A new initiative to fund an apprenticeship scheme to safeguard the skills of hill farming for future generations is as much in the interests of the public as it is for agriculture, according to Lake District fell farmer Pauline Blair.
It’s something she said had been neglected by the government.
And, now that she had been appointed chairman of the Cumbria county CLA branch, she said it’s one of many issues she intended to pursue in her pledge to defend the future of hill farming.
Mrs Blair runs 700 Herdwick and Swaledale ewes near Buttermere.
She told Farmers Weekly that Lake District fell farming was suffering from a “labour crisis”.
“My neighbour has been trying to organise a gather to bring ewes and lambs off the fell.
Trying to find the six men needed to do the job is almost impossible,” said Mrs Blair.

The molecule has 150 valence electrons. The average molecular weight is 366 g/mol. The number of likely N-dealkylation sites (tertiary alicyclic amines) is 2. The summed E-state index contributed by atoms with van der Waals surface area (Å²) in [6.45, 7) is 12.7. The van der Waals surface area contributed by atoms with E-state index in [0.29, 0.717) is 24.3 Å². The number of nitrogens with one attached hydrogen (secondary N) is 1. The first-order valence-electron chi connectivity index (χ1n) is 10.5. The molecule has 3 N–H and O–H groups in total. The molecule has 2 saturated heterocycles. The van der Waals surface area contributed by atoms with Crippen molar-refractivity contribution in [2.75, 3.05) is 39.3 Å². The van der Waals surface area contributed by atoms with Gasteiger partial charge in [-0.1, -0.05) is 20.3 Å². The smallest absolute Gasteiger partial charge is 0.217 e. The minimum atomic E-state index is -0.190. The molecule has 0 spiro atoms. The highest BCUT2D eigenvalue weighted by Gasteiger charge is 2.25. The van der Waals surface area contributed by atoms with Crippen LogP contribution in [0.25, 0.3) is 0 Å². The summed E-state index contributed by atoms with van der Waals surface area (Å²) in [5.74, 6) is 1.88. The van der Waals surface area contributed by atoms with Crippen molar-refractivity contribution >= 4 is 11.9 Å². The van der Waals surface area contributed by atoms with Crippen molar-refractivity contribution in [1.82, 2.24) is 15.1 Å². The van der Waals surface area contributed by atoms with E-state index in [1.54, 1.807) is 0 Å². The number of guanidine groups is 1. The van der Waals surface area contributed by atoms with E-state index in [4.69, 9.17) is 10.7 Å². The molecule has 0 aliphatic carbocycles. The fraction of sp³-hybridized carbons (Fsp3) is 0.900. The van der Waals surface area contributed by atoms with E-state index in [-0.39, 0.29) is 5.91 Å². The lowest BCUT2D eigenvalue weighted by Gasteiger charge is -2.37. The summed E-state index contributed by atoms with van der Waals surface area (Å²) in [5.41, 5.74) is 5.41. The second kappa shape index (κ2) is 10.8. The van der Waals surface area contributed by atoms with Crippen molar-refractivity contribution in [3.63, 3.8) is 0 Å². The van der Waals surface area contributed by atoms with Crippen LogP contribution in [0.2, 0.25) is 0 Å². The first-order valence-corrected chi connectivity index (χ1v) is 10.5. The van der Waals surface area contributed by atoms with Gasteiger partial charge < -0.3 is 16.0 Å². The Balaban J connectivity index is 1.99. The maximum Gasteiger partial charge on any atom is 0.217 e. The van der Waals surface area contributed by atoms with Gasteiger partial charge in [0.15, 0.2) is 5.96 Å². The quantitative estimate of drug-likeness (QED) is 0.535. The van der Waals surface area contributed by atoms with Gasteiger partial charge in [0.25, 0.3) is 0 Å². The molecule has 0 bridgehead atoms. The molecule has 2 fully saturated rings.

But she’s convinced that a pay-and-train programme on the skills of hill farming aimed at younger people – and that included walling and other tasks now carrying an environmental tag – would plug the drain on labour.
“It’s about time some cash was directed towards retaining the hill farming skills that are under threat of being lost forever.
“It’s not just the fact that young people aren’t coming into hill farming, farmers can’t even afford to pay an apprentice so it makes sense to introduce a scheme that would pay young people to master the skills and at the same time boost the labour force while they’re in training,” said Mrs Blair.
She remains concerned that environmental schemes introduced in the Lake District to reduce over-grazing are starting to backfire.
Although some regional staff from English Nature – the organisation that implemented the destocking of millions of hill ewes off the fells – are starting to heed farmers’ warnings, she said senior staff at English Nature refuse to acknowledge their mistakes.
“They don’t seem to realise you’ve got to have a certain number of hefted sheep on these fells or the entire hefted system will breakdown – and that’s already starting to happen.”